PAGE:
Wood & Good offers a modern look at tradition

26 June, 2014 | Source: the jakarta post

Since ancient times, wood has played an important role in human life. It is the material used to build houses, make utensils and create fuel. But wood also represents the cultural identities of many regions and ethnic groups.

Scene from an exhibition: The show is the third in a series organized by the Tourism and Creative Economy Ministry. (Courtesy of Ciputra Art Center/Andri Hilary)

In the hands of artists, wood can be transformed into a work of aesthetic value that reveals the creativity, craftsmanship and personality of the makers.

In the “Wood & Good: Indonesian Contemporary Woodcraft” exhibition, a total of 47 artists from Jakarta, Bandung, Yogyakarta, Solo, Madura and Bali display 120 wood-based works of art curated by Asmudjo Jono Irianto, Rizki A. Zaelani and I Wayan Seriyoga Parta.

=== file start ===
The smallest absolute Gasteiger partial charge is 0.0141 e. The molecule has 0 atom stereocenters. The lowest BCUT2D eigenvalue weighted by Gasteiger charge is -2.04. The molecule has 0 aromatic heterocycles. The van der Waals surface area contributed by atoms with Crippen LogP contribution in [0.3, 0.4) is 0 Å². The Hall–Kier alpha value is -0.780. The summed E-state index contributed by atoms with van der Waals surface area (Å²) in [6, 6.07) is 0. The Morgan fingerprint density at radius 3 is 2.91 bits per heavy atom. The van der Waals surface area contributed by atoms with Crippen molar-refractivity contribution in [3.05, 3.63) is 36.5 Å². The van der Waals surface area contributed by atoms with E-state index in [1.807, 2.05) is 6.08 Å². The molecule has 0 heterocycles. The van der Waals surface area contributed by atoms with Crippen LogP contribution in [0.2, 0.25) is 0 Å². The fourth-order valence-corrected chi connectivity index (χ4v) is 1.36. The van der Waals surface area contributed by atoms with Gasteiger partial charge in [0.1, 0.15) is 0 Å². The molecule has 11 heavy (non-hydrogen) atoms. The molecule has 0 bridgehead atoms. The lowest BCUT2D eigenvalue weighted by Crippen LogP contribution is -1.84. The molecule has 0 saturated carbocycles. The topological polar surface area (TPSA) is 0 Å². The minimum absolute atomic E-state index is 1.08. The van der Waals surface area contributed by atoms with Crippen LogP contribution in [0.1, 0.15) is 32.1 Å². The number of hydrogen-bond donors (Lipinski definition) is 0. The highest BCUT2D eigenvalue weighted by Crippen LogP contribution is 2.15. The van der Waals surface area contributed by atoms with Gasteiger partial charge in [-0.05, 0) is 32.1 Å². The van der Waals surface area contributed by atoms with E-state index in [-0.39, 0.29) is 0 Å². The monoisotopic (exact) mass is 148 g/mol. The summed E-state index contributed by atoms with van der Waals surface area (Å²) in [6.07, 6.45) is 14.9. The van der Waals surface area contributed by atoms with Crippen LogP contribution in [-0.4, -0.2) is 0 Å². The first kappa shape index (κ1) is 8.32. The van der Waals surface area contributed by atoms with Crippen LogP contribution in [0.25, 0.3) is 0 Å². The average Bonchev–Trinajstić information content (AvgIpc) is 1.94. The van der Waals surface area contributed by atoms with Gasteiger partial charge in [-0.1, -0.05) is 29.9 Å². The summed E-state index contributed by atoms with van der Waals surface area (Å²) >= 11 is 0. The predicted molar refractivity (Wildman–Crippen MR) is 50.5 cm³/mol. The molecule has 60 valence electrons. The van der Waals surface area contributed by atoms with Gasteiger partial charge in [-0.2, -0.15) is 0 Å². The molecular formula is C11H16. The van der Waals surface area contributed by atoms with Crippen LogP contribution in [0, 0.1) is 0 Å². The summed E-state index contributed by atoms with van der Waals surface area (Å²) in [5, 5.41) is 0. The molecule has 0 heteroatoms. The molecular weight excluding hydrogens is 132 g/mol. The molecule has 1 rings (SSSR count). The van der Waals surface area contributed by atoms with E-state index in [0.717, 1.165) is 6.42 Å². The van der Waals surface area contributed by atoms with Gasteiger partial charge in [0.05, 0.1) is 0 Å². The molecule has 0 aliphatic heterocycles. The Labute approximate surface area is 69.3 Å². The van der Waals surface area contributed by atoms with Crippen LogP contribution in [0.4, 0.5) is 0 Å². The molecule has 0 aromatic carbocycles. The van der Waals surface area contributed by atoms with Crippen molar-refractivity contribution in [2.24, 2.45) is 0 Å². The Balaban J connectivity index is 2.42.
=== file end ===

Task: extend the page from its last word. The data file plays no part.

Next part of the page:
The exhibition, which runs until June 29 at the Ciputra Artpreneur Center in South Jakarta, is the third in a series of craft exhibitions organized by the Tourism and Creative Economy Ministry.

The experience begins immediately once visitors enter the exhibition hall, where they are greeted by a life-size security guard clad in a white-and-blue uniform. The statue, created out of teak wood, was built by Yogyakarta-based artist Abdi Setiwan.

Moving on to the center of the hall, visitors encounter a tiger-like wooden figure made by Alexis, a wooden magnifying camera from Theresia Agustina Sitompul and a chicken made out of plywood by Hadi Siswanto.

The chicken, which is accompanied by wooden sticks and stainless steel, is called Chicken Storage, and is a good example of woodcraft in a modern style.

“Wood & Good” also displays purely wood creations like Rudi Hendriatno’s three wooden guitars and Lindu’s two offerings, Sam Pek Eng Tai and Bagong Fish.

Enlivening the white walls are several works by Agus Sriyono, including the 400 by 180 centimeter Buddha Face, which is carved on recycled teak wood. Also on display is Akhmad Muzaki’s Aku Ingin Hidup, a work that combines recycled teak wood, mahogany and acacia wood.

Rizki explained that unlike hard and rigid metals, wood is simultaneously flexible and durable, giving it a more dynamic versatility in the hands of artists.

“Wood as a medium can be made into works that are either functional or decorative,” he said.